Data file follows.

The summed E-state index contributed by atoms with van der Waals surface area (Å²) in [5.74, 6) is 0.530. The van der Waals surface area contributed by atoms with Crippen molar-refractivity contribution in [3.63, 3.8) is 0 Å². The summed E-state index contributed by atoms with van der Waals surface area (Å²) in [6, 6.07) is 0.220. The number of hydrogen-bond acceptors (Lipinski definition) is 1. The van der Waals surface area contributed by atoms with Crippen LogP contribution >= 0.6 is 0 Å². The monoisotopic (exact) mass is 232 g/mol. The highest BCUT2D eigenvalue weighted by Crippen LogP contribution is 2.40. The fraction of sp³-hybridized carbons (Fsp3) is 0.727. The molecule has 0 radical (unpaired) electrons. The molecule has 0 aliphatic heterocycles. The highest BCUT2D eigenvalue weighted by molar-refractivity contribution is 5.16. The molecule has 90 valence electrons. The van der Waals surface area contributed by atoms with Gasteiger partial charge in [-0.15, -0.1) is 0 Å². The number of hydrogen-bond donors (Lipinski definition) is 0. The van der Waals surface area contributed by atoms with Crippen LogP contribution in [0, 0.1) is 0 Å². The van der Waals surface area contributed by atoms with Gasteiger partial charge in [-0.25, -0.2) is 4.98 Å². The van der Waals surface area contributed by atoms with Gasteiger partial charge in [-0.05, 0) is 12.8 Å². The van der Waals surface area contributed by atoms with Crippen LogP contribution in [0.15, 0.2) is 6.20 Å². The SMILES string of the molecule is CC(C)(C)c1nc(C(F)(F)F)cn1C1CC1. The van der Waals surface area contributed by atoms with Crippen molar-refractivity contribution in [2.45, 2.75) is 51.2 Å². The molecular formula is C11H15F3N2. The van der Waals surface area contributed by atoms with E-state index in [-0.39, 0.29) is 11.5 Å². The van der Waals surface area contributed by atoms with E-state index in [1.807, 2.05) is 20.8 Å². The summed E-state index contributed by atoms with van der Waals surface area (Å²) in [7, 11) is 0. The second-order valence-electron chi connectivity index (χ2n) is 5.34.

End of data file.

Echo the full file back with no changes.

The summed E-state index contributed by atoms with van der Waals surface area (Å²) in [5.74, 6) is 0.530. The van der Waals surface area contributed by atoms with Crippen molar-refractivity contribution in [3.63, 3.8) is 0 Å². The summed E-state index contributed by atoms with van der Waals surface area (Å²) in [6, 6.07) is 0.220. The number of hydrogen-bond acceptors (Lipinski definition) is 1. The van der Waals surface area contributed by atoms with Crippen LogP contribution >= 0.6 is 0 Å². The monoisotopic (exact) mass is 232 g/mol. The highest BCUT2D eigenvalue weighted by Crippen LogP contribution is 2.40. The fraction of sp³-hybridized carbons (Fsp3) is 0.727. The molecule has 0 radical (unpaired) electrons. The molecule has 0 aliphatic heterocycles. The highest BCUT2D eigenvalue weighted by molar-refractivity contribution is 5.16. The molecule has 90 valence electrons. The van der Waals surface area contributed by atoms with Gasteiger partial charge in [-0.15, -0.1) is 0 Å². The number of hydrogen-bond donors (Lipinski definition) is 0. The van der Waals surface area contributed by atoms with Crippen LogP contribution in [0, 0.1) is 0 Å². The van der Waals surface area contributed by atoms with Gasteiger partial charge in [-0.25, -0.2) is 4.98 Å². The van der Waals surface area contributed by atoms with Gasteiger partial charge in [-0.05, 0) is 12.8 Å². The van der Waals surface area contributed by atoms with Crippen LogP contribution in [0.15, 0.2) is 6.20 Å². The SMILES string of the molecule is CC(C)(C)c1nc(C(F)(F)F)cn1C1CC1. The van der Waals surface area contributed by atoms with Crippen molar-refractivity contribution in [2.45, 2.75) is 51.2 Å². The molecular formula is C11H15F3N2. The van der Waals surface area contributed by atoms with E-state index in [-0.39, 0.29) is 11.5 Å². The van der Waals surface area contributed by atoms with E-state index in [1.807, 2.05) is 20.8 Å². The summed E-state index contributed by atoms with van der Waals surface area (Å²) in [7, 11) is 0. The second-order valence-electron chi connectivity index (χ2n) is 5.34.